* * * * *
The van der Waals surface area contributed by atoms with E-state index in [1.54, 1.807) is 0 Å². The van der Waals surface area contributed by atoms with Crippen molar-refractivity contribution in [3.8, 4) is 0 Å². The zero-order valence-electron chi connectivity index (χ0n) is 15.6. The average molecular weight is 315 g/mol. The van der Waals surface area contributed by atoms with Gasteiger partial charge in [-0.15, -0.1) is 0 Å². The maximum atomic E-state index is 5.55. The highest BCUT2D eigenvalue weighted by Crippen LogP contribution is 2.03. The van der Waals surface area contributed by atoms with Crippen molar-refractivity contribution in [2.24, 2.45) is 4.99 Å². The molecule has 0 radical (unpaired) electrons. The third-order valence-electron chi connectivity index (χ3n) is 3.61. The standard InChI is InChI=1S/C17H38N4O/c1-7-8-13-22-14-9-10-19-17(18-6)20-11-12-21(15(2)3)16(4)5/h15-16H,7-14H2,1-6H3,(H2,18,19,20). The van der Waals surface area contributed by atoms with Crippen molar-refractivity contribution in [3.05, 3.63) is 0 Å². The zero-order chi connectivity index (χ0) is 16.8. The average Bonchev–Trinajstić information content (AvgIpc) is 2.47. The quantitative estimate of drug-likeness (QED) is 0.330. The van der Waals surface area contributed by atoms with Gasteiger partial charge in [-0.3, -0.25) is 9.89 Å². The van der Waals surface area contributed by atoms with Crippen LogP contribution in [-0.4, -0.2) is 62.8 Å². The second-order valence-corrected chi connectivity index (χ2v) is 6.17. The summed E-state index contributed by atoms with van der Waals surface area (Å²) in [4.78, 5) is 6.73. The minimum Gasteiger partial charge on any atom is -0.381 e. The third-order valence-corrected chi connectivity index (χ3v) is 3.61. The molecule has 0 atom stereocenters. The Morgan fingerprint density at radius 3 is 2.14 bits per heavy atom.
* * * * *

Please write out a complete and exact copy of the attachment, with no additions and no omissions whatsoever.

The van der Waals surface area contributed by atoms with E-state index in [1.54, 1.807) is 0 Å². The van der Waals surface area contributed by atoms with Crippen molar-refractivity contribution in [3.8, 4) is 0 Å². The zero-order valence-electron chi connectivity index (χ0n) is 15.6. The average molecular weight is 315 g/mol. The van der Waals surface area contributed by atoms with Gasteiger partial charge in [-0.15, -0.1) is 0 Å². The maximum atomic E-state index is 5.55. The highest BCUT2D eigenvalue weighted by Crippen LogP contribution is 2.03. The van der Waals surface area contributed by atoms with Crippen molar-refractivity contribution in [2.24, 2.45) is 4.99 Å². The molecule has 0 radical (unpaired) electrons. The third-order valence-electron chi connectivity index (χ3n) is 3.61. The standard InChI is InChI=1S/C17H38N4O/c1-7-8-13-22-14-9-10-19-17(18-6)20-11-12-21(15(2)3)16(4)5/h15-16H,7-14H2,1-6H3,(H2,18,19,20). The van der Waals surface area contributed by atoms with Crippen molar-refractivity contribution in [3.05, 3.63) is 0 Å². The zero-order chi connectivity index (χ0) is 16.8. The average Bonchev–Trinajstić information content (AvgIpc) is 2.47. The quantitative estimate of drug-likeness (QED) is 0.330. The van der Waals surface area contributed by atoms with Gasteiger partial charge in [-0.3, -0.25) is 9.89 Å². The van der Waals surface area contributed by atoms with Crippen LogP contribution in [-0.4, -0.2) is 62.8 Å². The second-order valence-corrected chi connectivity index (χ2v) is 6.17. The summed E-state index contributed by atoms with van der Waals surface area (Å²) in [4.78, 5) is 6.73. The minimum Gasteiger partial charge on any atom is -0.381 e. The third-order valence-corrected chi connectivity index (χ3v) is 3.61. The molecule has 0 atom stereocenters. The Morgan fingerprint density at radius 3 is 2.14 bits per heavy atom.